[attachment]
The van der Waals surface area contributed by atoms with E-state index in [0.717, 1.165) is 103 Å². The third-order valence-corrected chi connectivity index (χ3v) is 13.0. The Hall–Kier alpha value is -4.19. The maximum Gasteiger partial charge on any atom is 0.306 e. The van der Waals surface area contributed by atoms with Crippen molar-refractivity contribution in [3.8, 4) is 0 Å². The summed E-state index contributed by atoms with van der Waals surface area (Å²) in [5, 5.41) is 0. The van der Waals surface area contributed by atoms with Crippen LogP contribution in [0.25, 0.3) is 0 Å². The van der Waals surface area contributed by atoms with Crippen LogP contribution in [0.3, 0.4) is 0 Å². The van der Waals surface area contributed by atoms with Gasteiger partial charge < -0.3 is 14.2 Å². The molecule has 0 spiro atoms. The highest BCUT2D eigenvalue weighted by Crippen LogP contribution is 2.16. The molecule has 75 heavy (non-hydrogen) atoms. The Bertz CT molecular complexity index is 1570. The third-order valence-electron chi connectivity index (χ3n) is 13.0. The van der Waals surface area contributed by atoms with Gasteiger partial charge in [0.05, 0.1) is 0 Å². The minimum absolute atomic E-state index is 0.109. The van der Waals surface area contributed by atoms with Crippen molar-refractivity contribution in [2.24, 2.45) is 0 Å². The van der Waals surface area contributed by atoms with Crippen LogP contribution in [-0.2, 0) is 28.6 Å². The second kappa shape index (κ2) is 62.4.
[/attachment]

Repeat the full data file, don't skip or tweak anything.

The van der Waals surface area contributed by atoms with E-state index in [0.717, 1.165) is 103 Å². The third-order valence-corrected chi connectivity index (χ3v) is 13.0. The Hall–Kier alpha value is -4.19. The maximum Gasteiger partial charge on any atom is 0.306 e. The van der Waals surface area contributed by atoms with Crippen molar-refractivity contribution in [3.8, 4) is 0 Å². The summed E-state index contributed by atoms with van der Waals surface area (Å²) in [5, 5.41) is 0. The van der Waals surface area contributed by atoms with Crippen LogP contribution in [0.25, 0.3) is 0 Å². The van der Waals surface area contributed by atoms with Crippen LogP contribution in [0.3, 0.4) is 0 Å². The van der Waals surface area contributed by atoms with Gasteiger partial charge < -0.3 is 14.2 Å². The molecule has 0 spiro atoms. The highest BCUT2D eigenvalue weighted by Crippen LogP contribution is 2.16. The molecule has 75 heavy (non-hydrogen) atoms. The Bertz CT molecular complexity index is 1570. The third-order valence-electron chi connectivity index (χ3n) is 13.0. The van der Waals surface area contributed by atoms with Gasteiger partial charge in [0.05, 0.1) is 0 Å². The minimum absolute atomic E-state index is 0.109. The van der Waals surface area contributed by atoms with Crippen molar-refractivity contribution in [2.24, 2.45) is 0 Å². The van der Waals surface area contributed by atoms with Crippen LogP contribution in [-0.2, 0) is 28.6 Å². The second kappa shape index (κ2) is 62.4.